Learning to work in colored pencil is challenging as learning any new thing can be
Colored pencil is possibly one of the slowest mediums to work in, and comes with a good learning curve as well. While not easy, it is possible to learn this medium without setting foot in a classroom, made easier in today’s world of Youtube. I will be adding my own botanical lessons one Youtube and Patreon to share what I have learned.
Watch the time lapse or skip down for more.
I have been teaching myself how to work in colored pencil, mostly from a couple of poorly written books, and some very well done Youtube videos. Without trial and error, patience, and those few wonderfully helpful videos, I likely would have just taken up adult coloring books and been done with it. As it was, there is quite a learning curve to working in colored pencil and determining when enough is enough.
I tend to be a hand’s on learner, I need to see and do in order to learn.I’m also an art and craft oriented person. Drawing and working in colored pencil seemed like a perfect fit with my life and the small bits of time I am able to carve out. I dove right in; expensive pencils, check; expensive paper, check; long list of little items, check. I was ready to go and had no idea what I was doing. I started on Bristol Vellum, a paper that didn’t work well for me and the techniques I was learning. I switched to an even more expensive paper, and muddled my way through another, much smaller piece. I tried again, each time feeling like I was missing something.
It turns out I really was missing something. Layers, I was missing layers. While I had built up what I thought were enough layers, it turns out it wasn’t. I wasn’t even close. Now, while I feel I can do even more layers still, I have hit a happier point in my work where I feel the tooth of the paper is filling in as it should and I have a depth to the color. All this was only possible with trial and error, asking for advice, lots of patience and a ton or layers, more layers than I thought I needed. And honestly, I still need to add more layers.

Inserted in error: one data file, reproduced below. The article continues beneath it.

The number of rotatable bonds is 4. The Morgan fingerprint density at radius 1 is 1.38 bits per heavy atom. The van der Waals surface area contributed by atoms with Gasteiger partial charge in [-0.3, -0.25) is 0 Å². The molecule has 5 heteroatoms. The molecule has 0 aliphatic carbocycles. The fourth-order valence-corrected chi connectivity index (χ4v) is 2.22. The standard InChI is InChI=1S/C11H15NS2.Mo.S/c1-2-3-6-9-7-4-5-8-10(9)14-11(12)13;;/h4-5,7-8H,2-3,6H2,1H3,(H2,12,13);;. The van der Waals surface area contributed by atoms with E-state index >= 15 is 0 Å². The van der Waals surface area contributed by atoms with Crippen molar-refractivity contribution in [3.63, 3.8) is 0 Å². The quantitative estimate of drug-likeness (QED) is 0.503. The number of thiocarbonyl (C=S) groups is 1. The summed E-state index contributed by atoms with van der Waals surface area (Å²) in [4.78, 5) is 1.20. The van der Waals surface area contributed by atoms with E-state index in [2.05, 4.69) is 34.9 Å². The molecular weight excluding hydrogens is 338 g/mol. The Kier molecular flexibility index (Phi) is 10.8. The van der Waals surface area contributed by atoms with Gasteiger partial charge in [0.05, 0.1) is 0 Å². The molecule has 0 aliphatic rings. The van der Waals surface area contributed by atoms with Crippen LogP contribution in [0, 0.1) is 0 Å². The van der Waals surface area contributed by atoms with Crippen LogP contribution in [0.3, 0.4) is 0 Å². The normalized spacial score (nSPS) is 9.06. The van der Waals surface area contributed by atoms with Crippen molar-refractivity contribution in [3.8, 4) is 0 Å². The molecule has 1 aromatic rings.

This tulip is a great example of getting to that stage. I worked the stem first, I shaded the stem as I would a cylinder. I kept working in more and more layers, blending every 3-4 layers and continued layering. Even when I moved onto the flower itself, I went back and added even more layers to the stem. The petals took many layers too. I worked each petal one at a time, building in layers, dimension, and depth on the paper to create a picture with a rich color. All this can only be achieved with so many layers and careful blending with solvent. I will be carrying this lesson forward with me. It is through those initial mistakes that I learned what I needed to make my work better, and I can make it better still.
- Fabriano Artistico hot press 140# watercolor paper
- Faber Castell polychromos
- Caran D’arche luminance
What is next?
You can follow me on Facebook, Instagram or YouTube. I’m currently working on another apple, this one will become a full lesson, a series of videos from start to finish with me walking you through everything. I will be providing a reference photo, line art, and color list. Let me know in the comments what new thing you want to try first or next.